Higher Speed Limits, Safer Highways
November 24, 1998
When Congress abolished the 55-mile-per-hour speed limit in 1995, bureaucrats at the National Highway Traffic Safety Administration warned ominously that an additional 6,400 motorists would die annually because of the higher speeds. But the results have proved them wrong.
- The year 1997 saw the lowest rate of automotive traffic accidents and deaths in the nation's history.
- Twenty-one states have raised their maximum to 65-miles- per-hour; 17 have gone to 70 mph; and 10 have 75 mph limits -- while Montana has no posted daytime speed limit.
- Experts theorize the higher limits are safer because they reflect the normal flow of traffic -- leading to a decline in tailgating, weaving and the dangers of wide variances in the speeds maintained by various drivers.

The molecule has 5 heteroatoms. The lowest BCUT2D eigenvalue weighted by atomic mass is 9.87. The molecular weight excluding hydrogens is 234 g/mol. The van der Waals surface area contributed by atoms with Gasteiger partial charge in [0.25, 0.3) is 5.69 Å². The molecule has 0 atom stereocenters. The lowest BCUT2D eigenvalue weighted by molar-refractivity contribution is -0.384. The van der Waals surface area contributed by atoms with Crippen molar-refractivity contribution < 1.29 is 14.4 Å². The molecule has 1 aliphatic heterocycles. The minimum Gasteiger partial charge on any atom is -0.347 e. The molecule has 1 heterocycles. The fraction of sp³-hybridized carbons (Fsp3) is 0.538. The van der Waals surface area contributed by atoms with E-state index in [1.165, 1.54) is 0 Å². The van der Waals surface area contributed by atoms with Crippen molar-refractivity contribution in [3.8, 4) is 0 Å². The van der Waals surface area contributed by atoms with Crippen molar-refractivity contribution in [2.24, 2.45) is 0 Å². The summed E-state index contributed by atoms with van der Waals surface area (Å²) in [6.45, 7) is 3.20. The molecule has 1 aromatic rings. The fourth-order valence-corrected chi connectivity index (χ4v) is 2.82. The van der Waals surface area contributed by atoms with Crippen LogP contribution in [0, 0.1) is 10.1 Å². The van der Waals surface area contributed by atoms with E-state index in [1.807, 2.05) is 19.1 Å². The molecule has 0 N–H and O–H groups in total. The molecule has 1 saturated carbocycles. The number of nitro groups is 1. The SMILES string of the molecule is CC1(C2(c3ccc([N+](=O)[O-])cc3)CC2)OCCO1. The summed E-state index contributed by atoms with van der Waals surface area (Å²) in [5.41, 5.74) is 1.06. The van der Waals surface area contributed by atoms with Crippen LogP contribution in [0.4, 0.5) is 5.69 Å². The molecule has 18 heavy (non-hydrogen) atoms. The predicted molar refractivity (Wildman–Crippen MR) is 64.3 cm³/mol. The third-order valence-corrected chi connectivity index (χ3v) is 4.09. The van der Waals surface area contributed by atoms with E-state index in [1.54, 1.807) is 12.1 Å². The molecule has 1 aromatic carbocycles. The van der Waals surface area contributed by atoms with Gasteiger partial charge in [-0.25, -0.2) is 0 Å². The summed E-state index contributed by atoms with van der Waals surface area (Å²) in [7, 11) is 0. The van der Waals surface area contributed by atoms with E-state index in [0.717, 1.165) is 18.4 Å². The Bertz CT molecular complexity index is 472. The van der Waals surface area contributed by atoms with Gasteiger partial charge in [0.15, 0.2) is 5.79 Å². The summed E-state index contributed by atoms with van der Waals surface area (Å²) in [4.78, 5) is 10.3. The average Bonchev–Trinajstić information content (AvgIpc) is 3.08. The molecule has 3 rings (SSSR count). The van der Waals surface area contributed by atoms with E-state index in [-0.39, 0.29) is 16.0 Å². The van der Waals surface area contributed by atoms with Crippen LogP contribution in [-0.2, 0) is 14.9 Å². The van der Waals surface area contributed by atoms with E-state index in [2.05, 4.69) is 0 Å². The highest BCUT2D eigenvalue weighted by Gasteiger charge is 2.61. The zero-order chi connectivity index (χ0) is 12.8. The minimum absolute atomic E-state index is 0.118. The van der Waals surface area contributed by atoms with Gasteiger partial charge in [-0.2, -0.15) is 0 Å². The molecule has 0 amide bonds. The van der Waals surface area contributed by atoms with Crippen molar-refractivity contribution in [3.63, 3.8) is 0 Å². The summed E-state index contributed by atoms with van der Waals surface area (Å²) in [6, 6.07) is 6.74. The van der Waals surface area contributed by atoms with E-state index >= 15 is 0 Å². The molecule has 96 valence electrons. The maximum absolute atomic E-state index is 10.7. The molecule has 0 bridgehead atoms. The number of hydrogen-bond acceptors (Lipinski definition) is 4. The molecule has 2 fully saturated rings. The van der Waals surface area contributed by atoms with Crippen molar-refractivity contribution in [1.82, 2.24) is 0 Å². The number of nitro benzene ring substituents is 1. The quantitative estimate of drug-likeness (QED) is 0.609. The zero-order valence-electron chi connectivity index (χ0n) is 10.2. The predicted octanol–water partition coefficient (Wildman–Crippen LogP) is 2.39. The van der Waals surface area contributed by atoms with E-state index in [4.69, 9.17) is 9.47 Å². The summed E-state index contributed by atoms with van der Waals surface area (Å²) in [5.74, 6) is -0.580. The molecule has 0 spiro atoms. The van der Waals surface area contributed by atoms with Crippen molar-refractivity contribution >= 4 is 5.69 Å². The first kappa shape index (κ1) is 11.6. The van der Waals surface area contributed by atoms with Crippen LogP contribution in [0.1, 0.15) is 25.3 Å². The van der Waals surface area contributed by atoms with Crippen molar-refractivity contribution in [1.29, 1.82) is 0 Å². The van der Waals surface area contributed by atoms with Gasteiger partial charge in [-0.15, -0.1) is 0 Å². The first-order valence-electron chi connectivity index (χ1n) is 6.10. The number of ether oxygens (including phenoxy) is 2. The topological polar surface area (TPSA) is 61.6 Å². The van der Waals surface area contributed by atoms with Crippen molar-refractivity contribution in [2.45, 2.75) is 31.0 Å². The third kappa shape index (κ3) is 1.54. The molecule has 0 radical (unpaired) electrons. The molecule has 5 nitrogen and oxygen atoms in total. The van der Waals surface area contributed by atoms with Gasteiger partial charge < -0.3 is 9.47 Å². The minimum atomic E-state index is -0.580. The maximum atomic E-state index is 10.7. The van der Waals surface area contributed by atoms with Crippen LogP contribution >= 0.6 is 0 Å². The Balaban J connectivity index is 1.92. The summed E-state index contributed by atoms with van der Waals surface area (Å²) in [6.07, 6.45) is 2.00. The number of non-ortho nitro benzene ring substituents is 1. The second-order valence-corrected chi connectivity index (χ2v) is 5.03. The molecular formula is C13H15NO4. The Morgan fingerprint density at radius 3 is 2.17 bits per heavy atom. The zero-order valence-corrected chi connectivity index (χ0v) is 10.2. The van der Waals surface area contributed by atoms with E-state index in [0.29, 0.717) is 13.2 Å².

- Prior to the imposition of the 55 mph limit in the 1970s -- occasioned by the energy crisis -- most interstate highways had 70 and 75 mph limits posted, in an era when cars were less safe than they are today.
According to studies, most highway fatalities occur at speeds of 45 mph or less. Nevertheless, "safety" lobbies are decrying the higher limits.
Source: Eric Peters, "Highways Are Safe at Any Speed," Wall Street Journal, November 24, 1998.
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